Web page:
We’ve gathered some stories from around our Network from those affected by the cost of living crisis this winter.

CSAN would like to thank all of those who have generously contributed to this.

A school chaplain in London:

‘We call them seagulls. Children wait around in the canteen, they go through the motions of attending lunch, but don’t have money or food for lunch. They wait around until the end and then take other pupils’ leftovers. We keep an eye out for pupils that are sharing food, then try to help them to access Free School Meals, but this takes time.’

An example from one foodbank in Shrewsbury:

‘One staff member told us that demand is extremely high, higher than during Covid. Within 12 months, the Foodbank have witnessed an increase of 80 more people a day coming in to get food parcels. As the supermarkets have stopped the ‘buy one, get one free’ offers, people are no longer buying one for themselves and putting the other one in the supermarket box towards the Foodbank. The Foodbank is therefore getting fewer donations, so they are subsidizing the food – and the parcels are now smaller.’

A parish in Leeds:

‘The volunteers of a food market connected to a parish in the Diocese of Leeds have felt strongly about wanting to support their local community but lament its necessity in 21st century Britain. Whilst numbers of customers have grown and the reach becoming increasingly varied, the difference the food market makes has been unmistakable. One young man, who comes with his partner and one of their three little boys, said: “We’re embarrassed about having to use the market, but if it wasn’t here, some weeks we’d be screwed and wouldn’t be able to afford to eat”. An older lady admitted, “I never thought it would come to this. Two years ago, we were living well on our pension and now we’re really struggling. This really helps”. Another older lady who has introduced her daughter and granddaughter to the market was really keen to report, “Because of you and the stall I can pay my energy bills and still eat”’.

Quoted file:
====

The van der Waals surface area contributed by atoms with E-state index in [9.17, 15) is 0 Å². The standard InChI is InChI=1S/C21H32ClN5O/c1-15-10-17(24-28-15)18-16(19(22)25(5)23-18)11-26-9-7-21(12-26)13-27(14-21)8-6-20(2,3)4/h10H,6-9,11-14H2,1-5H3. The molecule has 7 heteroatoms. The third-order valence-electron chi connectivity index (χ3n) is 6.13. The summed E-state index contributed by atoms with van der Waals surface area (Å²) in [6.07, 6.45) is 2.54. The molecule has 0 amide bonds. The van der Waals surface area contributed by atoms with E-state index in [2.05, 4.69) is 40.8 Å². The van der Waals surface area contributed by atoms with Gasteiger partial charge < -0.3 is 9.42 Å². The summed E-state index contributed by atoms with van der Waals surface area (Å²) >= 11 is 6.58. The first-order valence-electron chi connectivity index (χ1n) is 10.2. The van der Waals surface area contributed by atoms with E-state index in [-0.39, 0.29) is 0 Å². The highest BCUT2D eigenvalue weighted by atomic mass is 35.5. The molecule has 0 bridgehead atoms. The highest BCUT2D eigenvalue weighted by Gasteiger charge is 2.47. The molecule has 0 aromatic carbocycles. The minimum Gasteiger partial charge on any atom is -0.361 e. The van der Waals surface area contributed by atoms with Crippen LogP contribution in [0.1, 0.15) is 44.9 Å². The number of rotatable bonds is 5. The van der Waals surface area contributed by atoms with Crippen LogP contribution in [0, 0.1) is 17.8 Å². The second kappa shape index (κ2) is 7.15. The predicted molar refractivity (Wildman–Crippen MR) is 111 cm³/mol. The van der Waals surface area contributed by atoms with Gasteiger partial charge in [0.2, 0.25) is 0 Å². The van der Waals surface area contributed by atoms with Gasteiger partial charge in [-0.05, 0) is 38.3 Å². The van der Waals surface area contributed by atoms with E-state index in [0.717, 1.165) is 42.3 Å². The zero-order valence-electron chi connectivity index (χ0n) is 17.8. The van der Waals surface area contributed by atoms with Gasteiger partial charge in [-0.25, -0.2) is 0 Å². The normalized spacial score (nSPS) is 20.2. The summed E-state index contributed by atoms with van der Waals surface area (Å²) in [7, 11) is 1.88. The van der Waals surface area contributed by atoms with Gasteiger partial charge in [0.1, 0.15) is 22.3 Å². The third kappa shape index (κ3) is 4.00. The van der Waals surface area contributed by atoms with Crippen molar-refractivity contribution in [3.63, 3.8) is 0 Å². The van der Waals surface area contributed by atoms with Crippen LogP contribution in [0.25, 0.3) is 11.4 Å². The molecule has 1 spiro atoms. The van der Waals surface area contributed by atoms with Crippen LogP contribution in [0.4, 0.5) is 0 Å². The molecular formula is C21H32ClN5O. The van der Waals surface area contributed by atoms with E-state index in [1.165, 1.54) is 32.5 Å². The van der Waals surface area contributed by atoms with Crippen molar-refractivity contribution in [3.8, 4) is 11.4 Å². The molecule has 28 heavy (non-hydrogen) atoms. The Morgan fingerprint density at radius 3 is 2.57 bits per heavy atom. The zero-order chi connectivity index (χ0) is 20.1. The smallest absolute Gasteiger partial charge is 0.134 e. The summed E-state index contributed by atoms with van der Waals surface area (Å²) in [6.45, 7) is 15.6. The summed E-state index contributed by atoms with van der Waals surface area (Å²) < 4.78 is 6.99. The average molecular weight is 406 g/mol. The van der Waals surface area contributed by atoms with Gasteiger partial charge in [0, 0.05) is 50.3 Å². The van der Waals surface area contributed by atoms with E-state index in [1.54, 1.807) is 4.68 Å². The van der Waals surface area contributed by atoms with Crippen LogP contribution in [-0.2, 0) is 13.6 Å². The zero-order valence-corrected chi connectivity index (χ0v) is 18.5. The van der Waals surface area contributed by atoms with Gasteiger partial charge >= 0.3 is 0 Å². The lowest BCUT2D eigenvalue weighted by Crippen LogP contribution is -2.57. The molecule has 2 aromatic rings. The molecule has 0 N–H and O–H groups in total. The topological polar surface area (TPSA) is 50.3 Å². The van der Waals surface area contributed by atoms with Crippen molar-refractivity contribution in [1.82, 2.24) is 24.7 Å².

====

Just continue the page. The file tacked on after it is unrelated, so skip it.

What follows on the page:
Stories from St Vincent de Paul Society (SVP):

Names have been changed to protect the privacy of individuals.

‘Joe was referred by a probation officer to one of our support centres after they stated that his temporary accommodation was unsuitable for his needs as he could not be left alone due to temporary care needs. This was due to a recent road traffic accident he had in which he was hit by a car while he was cycling. This accident had put him in hospital and left him with severe injuries. As a result, he also began self-medicating with alcohol. The SVP helped Joe with a listening year and a safe space to get back on his feet, as well as support by helping find a suitable accommodation that could cater to his needs.’

‘Sarah, a young woman was referred to the one of our Support centres by the local Authority. She recently had a baby who was at the time two months old and recently separated from her partner, leaving her the sole carer for her child. Sarah had been living in supported housing for single mothers, but had recently faced eviction due to rent arrears, which were compounded by the cost-of-living crisis. When she came to the SVP, she was very nervous and needed support to ensure that she had a roof over hers and her baby’s head. The SVP contacted the local council to ensure she would be housed. Thanks to their persistent advocacy efforts, the council accommodated Sarah in a local support living accommodation. She continues to rely on the centre for food support.’